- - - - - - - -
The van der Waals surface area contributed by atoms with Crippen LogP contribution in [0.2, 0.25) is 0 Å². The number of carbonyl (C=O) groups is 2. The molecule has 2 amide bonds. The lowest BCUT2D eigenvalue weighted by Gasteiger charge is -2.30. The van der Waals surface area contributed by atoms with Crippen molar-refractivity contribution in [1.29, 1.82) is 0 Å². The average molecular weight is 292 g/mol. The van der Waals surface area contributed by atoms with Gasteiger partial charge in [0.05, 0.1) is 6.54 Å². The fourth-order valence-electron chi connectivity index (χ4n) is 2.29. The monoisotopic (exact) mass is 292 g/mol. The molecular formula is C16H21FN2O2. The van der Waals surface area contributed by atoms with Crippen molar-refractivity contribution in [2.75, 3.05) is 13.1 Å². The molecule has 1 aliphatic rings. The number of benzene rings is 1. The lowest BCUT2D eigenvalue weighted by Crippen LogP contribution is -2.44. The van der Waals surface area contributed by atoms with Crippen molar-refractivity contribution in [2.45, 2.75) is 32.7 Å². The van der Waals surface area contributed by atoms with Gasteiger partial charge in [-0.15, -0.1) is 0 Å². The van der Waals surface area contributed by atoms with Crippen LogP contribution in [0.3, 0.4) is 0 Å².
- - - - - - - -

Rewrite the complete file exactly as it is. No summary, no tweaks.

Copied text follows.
The van der Waals surface area contributed by atoms with Crippen LogP contribution in [0.2, 0.25) is 0 Å². The number of carbonyl (C=O) groups is 2. The molecule has 2 amide bonds. The lowest BCUT2D eigenvalue weighted by Gasteiger charge is -2.30. The van der Waals surface area contributed by atoms with Crippen molar-refractivity contribution in [1.29, 1.82) is 0 Å². The average molecular weight is 292 g/mol. The van der Waals surface area contributed by atoms with Gasteiger partial charge in [0.05, 0.1) is 6.54 Å². The fourth-order valence-electron chi connectivity index (χ4n) is 2.29. The monoisotopic (exact) mass is 292 g/mol. The molecular formula is C16H21FN2O2. The van der Waals surface area contributed by atoms with Crippen molar-refractivity contribution in [2.75, 3.05) is 13.1 Å². The molecule has 1 aliphatic rings. The number of benzene rings is 1. The lowest BCUT2D eigenvalue weighted by Crippen LogP contribution is -2.44. The van der Waals surface area contributed by atoms with Crippen molar-refractivity contribution in [2.45, 2.75) is 32.7 Å². The van der Waals surface area contributed by atoms with Gasteiger partial charge in [-0.15, -0.1) is 0 Å². The van der Waals surface area contributed by atoms with Crippen LogP contribution in [0.3, 0.4) is 0 Å².